children under 15 years old are caused by the children themselves. Wearing an approved bicycle helmet
    reduces head injuries by 85%.
  2. Be visible. Smart cyclists make themselves easy to see. If you are out after dark or in fog or rain, make sure motorists can see you. Use lights, reflectors and reflective tape. A bell or horn is also a good idea. Wear light or bright colors like red, white or yellow. Put an extra bit of reflective tape on the pedals. Wear reflective bands on your wrists and ankles or on the front and back of your jacket.
  3. Obey all traffic signs and signals. Signs and signals are posted to protect your life and the lives of others. They must be obeyed.
  4. Ride with traffic. Remember – you must not ride in the middle of the road, or on the left-hand side, or weave your bike from side to side. Always be very careful when you pass parked cars. Thoughtless motorists sometimes open doors on the traffic side, right in your path. Be alert.
  5. Ride single file on the street. Always ride one behind the other. Do not follow too closely. Keep at least one bike length behind the cyclist ahead in case you have to stop suddenly.
  6. Stop before riding into the street from your driveway or a lane. Motorists may not have time to see you if you pop out suddenly.
  7. Always walk your bike at busy corners. It’s impossible to see in all directions at once. Traffic is tricky at corners, so the safest thing to do is to dismount and walk your bike across with the pedestrians.
  8. Never ride two on a bicycle. Unless you have a tandem bicycle (a bicycle built for two) your bike was built to carry only one person. Never carry passengers on the handlebars, crossbar or seat.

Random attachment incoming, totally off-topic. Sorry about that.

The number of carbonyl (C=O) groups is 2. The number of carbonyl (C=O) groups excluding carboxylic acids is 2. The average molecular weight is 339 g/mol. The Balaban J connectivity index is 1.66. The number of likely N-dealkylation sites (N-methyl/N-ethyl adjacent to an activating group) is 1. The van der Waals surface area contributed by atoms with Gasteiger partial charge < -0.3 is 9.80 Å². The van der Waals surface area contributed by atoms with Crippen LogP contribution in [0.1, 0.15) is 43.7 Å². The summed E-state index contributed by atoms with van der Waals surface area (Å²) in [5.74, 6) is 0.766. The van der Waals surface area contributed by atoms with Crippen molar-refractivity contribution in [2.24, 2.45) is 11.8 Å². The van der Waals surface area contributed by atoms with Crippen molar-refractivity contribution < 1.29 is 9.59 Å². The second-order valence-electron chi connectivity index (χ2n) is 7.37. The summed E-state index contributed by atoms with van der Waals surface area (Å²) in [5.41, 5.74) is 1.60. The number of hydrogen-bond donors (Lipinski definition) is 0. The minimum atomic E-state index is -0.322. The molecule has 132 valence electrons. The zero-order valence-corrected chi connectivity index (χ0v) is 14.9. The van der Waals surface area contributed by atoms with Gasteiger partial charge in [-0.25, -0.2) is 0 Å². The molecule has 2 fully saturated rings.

9. No “trick riding” on streets or highways. Trick riding on the streets, roads or highways isn’t smart – it’s dumb. Good cyclists don’t have to show off.
  10. Lock your bicycle. When leaving your bicycle in a school yard, shopping plaza or other location, make sure you lock your bicycle to avoid it being stolen. Lock it with a sturdy lock or else you might lose it!

Do

  1. Always Wear a Helmet.2
  2. Wear Proper Clothes.
  3. Make Sure Your Bike is Adjusted Properly.
  4. Check Brakes Before Riding.
  5. Ride With Traffic. Keep to the Right of the Drive.
  6. Be Aware of Traffic Around You.
  7. Stay Alert – Keep a Look-Out for Obstacles in Your Path.
  8. Obey all Traffic Signals.

Don’t

  1. Show Off.
  2. Zigzag, Race or Stunt Ride In Traffic.
  3. Hitch Rides on Trucks or Cars.
  4. Accept Passengers.
  5. Carry Large Packages Which Can Get In Your Way.
  6. Ride Against Traffic.
  7. Tailgate or ride too close.

Seat Belt Usage

  • The Backseat Is The Safest Seat For All Children:
  • Motor vehicle crashes are the leading cause of death for children 5 to 15 years of age. A study by the National Highway Traffic Administration concluded children are safer riding in the backseat.
  • Airbags are lifesaving devices, but special precautions must be taken when driving children in air-bagged equipped vehicles.
  • Children risk injury if they are unbelted, improperly belted or otherwise too close to the dashboard when an airbag inflates. To play it safe, always buckle children in the backseat.